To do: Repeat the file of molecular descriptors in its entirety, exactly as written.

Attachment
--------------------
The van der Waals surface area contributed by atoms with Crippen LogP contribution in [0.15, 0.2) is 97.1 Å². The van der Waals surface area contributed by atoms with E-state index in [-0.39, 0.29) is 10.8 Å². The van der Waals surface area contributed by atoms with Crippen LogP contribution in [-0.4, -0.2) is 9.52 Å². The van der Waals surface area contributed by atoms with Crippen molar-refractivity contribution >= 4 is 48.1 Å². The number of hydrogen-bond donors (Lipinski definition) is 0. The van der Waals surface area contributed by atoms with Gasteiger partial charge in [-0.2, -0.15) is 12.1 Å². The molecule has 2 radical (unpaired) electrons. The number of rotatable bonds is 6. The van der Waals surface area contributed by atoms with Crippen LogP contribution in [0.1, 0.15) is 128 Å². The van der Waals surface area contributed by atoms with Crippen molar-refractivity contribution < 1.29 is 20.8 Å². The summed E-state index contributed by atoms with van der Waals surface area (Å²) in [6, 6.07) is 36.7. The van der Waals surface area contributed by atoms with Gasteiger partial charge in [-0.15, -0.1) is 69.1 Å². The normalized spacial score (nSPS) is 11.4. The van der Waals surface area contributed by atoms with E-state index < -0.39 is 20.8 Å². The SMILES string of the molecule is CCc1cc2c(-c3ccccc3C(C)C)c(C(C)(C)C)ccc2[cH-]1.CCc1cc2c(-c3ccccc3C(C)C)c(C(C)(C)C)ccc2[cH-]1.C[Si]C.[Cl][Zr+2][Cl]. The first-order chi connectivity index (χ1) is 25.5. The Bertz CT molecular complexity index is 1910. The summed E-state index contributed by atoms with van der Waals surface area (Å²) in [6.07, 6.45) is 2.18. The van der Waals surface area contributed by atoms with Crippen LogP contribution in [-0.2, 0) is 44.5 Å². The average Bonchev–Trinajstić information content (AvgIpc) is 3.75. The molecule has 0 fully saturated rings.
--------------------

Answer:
The van der Waals surface area contributed by atoms with Crippen LogP contribution in [0.15, 0.2) is 97.1 Å². The van der Waals surface area contributed by atoms with E-state index in [-0.39, 0.29) is 10.8 Å². The van der Waals surface area contributed by atoms with Crippen LogP contribution in [-0.4, -0.2) is 9.52 Å². The van der Waals surface area contributed by atoms with Crippen molar-refractivity contribution >= 4 is 48.1 Å². The number of hydrogen-bond donors (Lipinski definition) is 0. The van der Waals surface area contributed by atoms with Gasteiger partial charge in [-0.2, -0.15) is 12.1 Å². The molecule has 2 radical (unpaired) electrons. The number of rotatable bonds is 6. The van der Waals surface area contributed by atoms with Crippen LogP contribution in [0.1, 0.15) is 128 Å². The van der Waals surface area contributed by atoms with Crippen molar-refractivity contribution < 1.29 is 20.8 Å². The summed E-state index contributed by atoms with van der Waals surface area (Å²) in [6, 6.07) is 36.7. The van der Waals surface area contributed by atoms with Gasteiger partial charge in [-0.15, -0.1) is 69.1 Å². The normalized spacial score (nSPS) is 11.4. The van der Waals surface area contributed by atoms with E-state index < -0.39 is 20.8 Å². The SMILES string of the molecule is CCc1cc2c(-c3ccccc3C(C)C)c(C(C)(C)C)ccc2[cH-]1.CCc1cc2c(-c3ccccc3C(C)C)c(C(C)(C)C)ccc2[cH-]1.C[Si]C.[Cl][Zr+2][Cl]. The first-order chi connectivity index (χ1) is 25.5. The Bertz CT molecular complexity index is 1910. The summed E-state index contributed by atoms with van der Waals surface area (Å²) in [6.07, 6.45) is 2.18. The van der Waals surface area contributed by atoms with Crippen LogP contribution in [-0.2, 0) is 44.5 Å². The average Bonchev–Trinajstić information content (AvgIpc) is 3.75. The molecule has 0 fully saturated rings.